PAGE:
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Session: Multi-Disciplinary General ePoster Viewing [Return to Session]

Automatic Lung Field Segmentation On Chest Radiographs of COVID-19 Patients to Improve Diagnostic Deep Learning

G Schlafly*, Q Hu, F Li, K Drukker, J Fuhrman, M Giger, University of Chicago, Chicago, IL


PO-GePV-M-41 (Sunday, 7/25/2021)   [Eastern Time (GMT-4)]

Purpose: COVID-19 from SARS-CoV-2 targets the lungs, and thus, there is a pressing need for effective surveillance using chest radiographs (CXR). Our study aims to use a deep-learning based lung field segmentation of CXR exams to aid in the task of COVID-19 diagnosis.

Methods: In the first stage, quadrilateral masks were generated from manually delineated anatomic-point-based regions within the CXR lung. Using an initial cohort of 631 COVID-19 positive patients, a U-Net was trained from the CXR images and masks, split into 64%/16%/20% for training/validation/testing to identify the lung field. In the second stage, the trained U-Net model was used to segment the lung region on CXRs from an additional cohort of 9,126 patients tested with RT-PCR. This dataset was split for training/validation/testing to train and evaluate a DenseNet121 in the task of differentiating COVID-19 positive and negative patients. Classification performance was evaluated using receiver operating characteristic (ROC) analysis with area under the ROC curve (AUC) as the figure of merit. Gradient-weighted class activation mappings (Grad-CAM) were generated for explainability.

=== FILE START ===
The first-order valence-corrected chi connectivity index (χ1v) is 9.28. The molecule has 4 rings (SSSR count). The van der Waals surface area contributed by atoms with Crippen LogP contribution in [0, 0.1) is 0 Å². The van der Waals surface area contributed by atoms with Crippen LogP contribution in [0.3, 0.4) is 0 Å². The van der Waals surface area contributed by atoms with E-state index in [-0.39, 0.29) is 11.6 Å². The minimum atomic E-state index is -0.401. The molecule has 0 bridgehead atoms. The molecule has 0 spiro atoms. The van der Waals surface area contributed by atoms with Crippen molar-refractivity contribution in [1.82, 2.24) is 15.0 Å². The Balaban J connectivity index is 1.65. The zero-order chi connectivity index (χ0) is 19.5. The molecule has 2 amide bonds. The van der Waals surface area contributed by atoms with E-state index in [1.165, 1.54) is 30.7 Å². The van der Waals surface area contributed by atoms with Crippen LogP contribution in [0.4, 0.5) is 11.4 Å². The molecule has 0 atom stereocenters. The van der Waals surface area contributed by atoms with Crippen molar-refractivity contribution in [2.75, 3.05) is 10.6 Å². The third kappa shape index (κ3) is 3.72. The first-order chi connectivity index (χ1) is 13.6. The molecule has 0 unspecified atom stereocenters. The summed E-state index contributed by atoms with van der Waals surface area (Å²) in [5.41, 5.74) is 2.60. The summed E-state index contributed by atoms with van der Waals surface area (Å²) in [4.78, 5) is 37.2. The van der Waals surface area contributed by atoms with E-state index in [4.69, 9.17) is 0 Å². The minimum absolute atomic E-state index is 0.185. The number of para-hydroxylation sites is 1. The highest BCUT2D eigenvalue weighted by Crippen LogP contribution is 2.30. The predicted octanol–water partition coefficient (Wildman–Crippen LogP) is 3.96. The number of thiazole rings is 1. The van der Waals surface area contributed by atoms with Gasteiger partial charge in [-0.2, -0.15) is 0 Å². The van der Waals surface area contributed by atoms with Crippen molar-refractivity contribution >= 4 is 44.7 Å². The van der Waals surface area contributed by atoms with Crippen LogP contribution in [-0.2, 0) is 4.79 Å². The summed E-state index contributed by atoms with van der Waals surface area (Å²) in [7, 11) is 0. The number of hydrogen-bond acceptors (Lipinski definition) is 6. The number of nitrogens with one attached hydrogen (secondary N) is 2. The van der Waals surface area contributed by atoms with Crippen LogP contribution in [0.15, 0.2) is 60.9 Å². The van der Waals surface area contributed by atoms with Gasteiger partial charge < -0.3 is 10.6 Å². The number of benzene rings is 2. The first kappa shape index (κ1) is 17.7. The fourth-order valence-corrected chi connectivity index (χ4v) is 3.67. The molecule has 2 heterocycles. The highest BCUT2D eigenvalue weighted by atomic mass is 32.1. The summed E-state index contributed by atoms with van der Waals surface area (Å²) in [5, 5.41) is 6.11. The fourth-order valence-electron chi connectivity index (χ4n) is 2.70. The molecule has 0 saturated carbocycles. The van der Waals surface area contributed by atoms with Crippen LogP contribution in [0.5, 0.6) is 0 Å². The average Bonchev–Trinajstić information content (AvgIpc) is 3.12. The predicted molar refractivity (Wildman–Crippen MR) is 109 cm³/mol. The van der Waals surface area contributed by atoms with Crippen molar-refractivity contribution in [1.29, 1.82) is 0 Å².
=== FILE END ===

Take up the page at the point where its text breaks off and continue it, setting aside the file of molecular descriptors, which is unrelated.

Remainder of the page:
Results: On the test set, U-Net segmentation yielded a Dice coefficient of 0.96 (95% CI: 0.90, 0.98) and average Hausdorff surface distance of 14.3 mm (11.7 mm, 15.9 mm). On the second test set, the DenseNet in the positive/negative classification yielded AUC values of 0.77 (0.74, 0.80) and 0.76 (0.72, 0.76) with and without the use of the thoracic mask, respectively. While the two curves failed to show a statistically significant difference, ΔAUC of 0.01 (-0.01, 0.03) with P=0.16, the Grad-CAM heatmaps showed reduced influence from outside the lung region when masks were applied to the images.

Conclusion: Automatic lung field segmentation achieved a promising classification performance while limiting predictions from regions outside the lung. Demonstrated performance of the U-Net segmentation indicates its high potential for future COVID-19 diagnosis classifications.

Funding Support, Disclosures, and Conflict of Interest: This research was supported by NIH T32 EB002103, NIH NIBIB contract 75N92020D00021, and the C3.AI Digital Transformation Institute.



    Segmentation, Diagnostic Radiology, Chest Radiography


    IM- X-Ray: Machine learning, computer vision

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